This video production is a part of a four-panel report from the National Academies' America's Climate Choices project. The video maps out the realm of our accumulated knowledge regarding climate change and charts a path forward, urging that research on climate change enter a new era focused on the needs of decision makers.
This detailed chemistry lesson from the U.S. Department of Energy focuses on transforming vegetable oil into biodiesel through a process of transesterification. The process described offers a good model for many chemical reaction processes that are used to produce a viable product.
This is a multi-faceted activity that offers students a variety of opportunities to learn about permafrost through an important sink and source of greenhouse gas (methane), about which most students living in lower latitudes know little.
This video describes the work of scientists who are studying the precise combination of trees that would be most effective in reducing the level of greenhouse gases in the air around Syracuse, NY. This is a pilot study that will serve as a model for other urban areas.
This long classroom activity introduces students to a climate modeling software. Students visualize how temperature and snow coverage might change over the next 100 years. They run a 'climate simulation' to establish a baseline for comparison, do a 'experimental' simulation and compare the results. Students will then choose a region of their own interest to explore and compare the results with those documented in the IPCC impact reports. Students will gain a greater understanding and appreciation of the process and power of climate modeling.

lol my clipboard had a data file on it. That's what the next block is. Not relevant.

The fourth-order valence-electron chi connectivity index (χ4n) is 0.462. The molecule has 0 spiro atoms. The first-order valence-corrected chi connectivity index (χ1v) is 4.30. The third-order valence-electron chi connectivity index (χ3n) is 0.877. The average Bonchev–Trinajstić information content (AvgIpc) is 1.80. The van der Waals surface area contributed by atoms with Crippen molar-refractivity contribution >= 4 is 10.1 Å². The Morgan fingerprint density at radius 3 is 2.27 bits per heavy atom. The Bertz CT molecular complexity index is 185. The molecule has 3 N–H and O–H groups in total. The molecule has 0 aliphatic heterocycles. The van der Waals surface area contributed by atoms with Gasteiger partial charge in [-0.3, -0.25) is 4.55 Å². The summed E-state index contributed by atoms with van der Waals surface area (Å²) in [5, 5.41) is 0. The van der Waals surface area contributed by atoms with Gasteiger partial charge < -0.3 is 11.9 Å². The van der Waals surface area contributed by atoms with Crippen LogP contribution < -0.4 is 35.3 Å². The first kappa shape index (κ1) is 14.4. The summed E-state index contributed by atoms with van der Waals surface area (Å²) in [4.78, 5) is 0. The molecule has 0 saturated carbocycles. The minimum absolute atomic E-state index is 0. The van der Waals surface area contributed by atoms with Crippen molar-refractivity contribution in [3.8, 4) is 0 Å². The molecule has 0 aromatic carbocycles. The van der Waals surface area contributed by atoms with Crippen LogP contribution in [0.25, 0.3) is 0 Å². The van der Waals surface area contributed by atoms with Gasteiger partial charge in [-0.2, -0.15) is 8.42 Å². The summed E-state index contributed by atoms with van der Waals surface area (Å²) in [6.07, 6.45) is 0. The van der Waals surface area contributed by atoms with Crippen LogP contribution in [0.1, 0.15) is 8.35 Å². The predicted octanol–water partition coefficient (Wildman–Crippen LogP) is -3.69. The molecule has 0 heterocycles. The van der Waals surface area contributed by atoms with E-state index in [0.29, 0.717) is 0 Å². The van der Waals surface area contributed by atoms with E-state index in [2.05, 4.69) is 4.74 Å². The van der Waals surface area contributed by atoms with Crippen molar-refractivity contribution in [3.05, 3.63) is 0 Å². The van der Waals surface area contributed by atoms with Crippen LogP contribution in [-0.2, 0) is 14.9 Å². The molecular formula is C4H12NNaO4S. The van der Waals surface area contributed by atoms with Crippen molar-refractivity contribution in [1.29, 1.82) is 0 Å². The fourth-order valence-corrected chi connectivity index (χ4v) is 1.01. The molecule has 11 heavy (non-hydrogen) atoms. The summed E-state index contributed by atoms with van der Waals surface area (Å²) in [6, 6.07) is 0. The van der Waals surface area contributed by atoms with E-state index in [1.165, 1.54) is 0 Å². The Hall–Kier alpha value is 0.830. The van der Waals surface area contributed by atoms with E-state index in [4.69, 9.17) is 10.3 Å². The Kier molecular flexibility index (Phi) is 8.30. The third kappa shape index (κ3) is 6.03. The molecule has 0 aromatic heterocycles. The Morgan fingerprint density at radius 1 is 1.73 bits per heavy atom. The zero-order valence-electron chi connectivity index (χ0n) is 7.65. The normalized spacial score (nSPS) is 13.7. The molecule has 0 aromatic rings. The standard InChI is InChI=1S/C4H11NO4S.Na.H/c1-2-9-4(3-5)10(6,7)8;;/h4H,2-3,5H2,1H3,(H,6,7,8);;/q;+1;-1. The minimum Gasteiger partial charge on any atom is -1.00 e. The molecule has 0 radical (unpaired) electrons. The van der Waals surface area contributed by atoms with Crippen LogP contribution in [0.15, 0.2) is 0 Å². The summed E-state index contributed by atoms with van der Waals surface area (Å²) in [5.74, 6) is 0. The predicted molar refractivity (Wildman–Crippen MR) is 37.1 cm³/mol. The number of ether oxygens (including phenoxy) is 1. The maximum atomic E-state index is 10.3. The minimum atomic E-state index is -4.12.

This video features three faculty from the University of Colorado, Boulder (Beth Osnes, Max Boykoff and James White) and CU students taking action with others to help mitigate climate change at a local level. They discuss decisions about energy use and family size, how to take actions to save energy, and they describe efforts to develop materials to build sustainable housing.
This teaching activity addresses regional variability as predicted in climate change models for the next century. Using real climatological data from climate models, students will obtain annual predictions for minimum temperature, maximum temperature, precipitation, and solar radiation for Minnesota and California to explore this regional variability. Students import the data into a spreadsheet application and analyze it to interpret regional differences. Finally, students download data for their state and compare them with other states to answer a series of questions about regional differences in climate change.